Around 1900 O'Brien, an unbending social reformer and agrarian agitator, was the most influential and powerful figure within the nationalist movement, although not formally its leader. The period was marked by considerable political development in which Davitt had been of great help during the crucial years of the League's existence, but in February, worn out and ill, he left for abroad. The settlement of the party leadership question now focused on the two most important men in Irish politics, O'Brien and Redmond. The initiative seemed to lie with O'Brien, yet Redmond had the prestige of being the Irish party leader. O'Brien was not in the true sense a politician, he possessed great popular gifts, but lacked that will to power which is the hallmark of the politician.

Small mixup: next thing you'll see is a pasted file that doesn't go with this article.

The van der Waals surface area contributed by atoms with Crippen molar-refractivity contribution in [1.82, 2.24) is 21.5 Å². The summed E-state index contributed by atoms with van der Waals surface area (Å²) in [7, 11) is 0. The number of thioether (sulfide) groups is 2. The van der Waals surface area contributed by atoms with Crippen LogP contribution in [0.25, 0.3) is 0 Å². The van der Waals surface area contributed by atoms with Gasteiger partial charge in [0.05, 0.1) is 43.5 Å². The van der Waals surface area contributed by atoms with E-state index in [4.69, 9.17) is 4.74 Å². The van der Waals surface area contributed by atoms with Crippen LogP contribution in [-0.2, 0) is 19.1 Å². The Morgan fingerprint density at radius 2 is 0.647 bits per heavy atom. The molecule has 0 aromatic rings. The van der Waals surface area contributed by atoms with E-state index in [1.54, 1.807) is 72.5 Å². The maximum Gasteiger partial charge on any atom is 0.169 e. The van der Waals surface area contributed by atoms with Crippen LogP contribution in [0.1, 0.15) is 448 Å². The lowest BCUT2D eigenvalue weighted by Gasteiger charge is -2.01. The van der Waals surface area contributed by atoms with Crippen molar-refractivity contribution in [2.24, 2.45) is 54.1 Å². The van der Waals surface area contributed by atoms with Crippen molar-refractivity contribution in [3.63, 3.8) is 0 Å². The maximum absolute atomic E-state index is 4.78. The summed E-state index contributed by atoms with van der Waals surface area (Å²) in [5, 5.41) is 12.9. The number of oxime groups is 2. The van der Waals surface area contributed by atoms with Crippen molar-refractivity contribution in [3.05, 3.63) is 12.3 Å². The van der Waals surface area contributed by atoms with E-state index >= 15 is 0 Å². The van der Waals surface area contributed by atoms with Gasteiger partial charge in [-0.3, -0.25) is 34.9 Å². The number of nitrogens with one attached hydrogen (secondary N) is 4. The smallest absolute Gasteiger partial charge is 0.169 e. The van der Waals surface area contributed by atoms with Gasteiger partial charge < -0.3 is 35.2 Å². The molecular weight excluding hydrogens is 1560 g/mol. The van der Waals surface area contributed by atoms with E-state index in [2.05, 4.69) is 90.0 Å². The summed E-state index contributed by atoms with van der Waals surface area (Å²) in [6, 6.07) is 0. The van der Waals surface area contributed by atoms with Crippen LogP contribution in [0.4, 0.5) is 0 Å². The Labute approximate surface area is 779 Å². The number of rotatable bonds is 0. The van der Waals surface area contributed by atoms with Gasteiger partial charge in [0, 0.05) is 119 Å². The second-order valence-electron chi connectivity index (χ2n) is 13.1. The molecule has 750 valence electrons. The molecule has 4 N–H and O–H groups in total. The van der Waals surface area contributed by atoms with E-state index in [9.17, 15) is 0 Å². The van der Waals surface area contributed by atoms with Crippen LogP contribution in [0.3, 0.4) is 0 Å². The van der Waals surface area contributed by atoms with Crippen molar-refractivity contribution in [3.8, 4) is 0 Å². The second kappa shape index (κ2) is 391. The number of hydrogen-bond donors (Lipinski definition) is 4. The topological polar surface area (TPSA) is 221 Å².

The result of the rapid growth of his UIL as a national organisation in achieving unity through organised popular opinion, was to effect a quick defensive re-union of the discredited IPP factions on 6 February in London under the unanimously agreed leadership of John Redmond MP, largely fearing O'Brien's return to the political field. The National League and the Irish National Federation, representing the two wings of the IPP, both merged with the UIL, which actually became accepted by the parliamentarians as the main support organisation of the parliamentary nationalists. The UIL resembled the old INL, however, in its organisers; many of them were old INL cadre whom O'Brien had recruited for a repeat performance, and it thrived in those areas where land-hungry men were particularly dominant.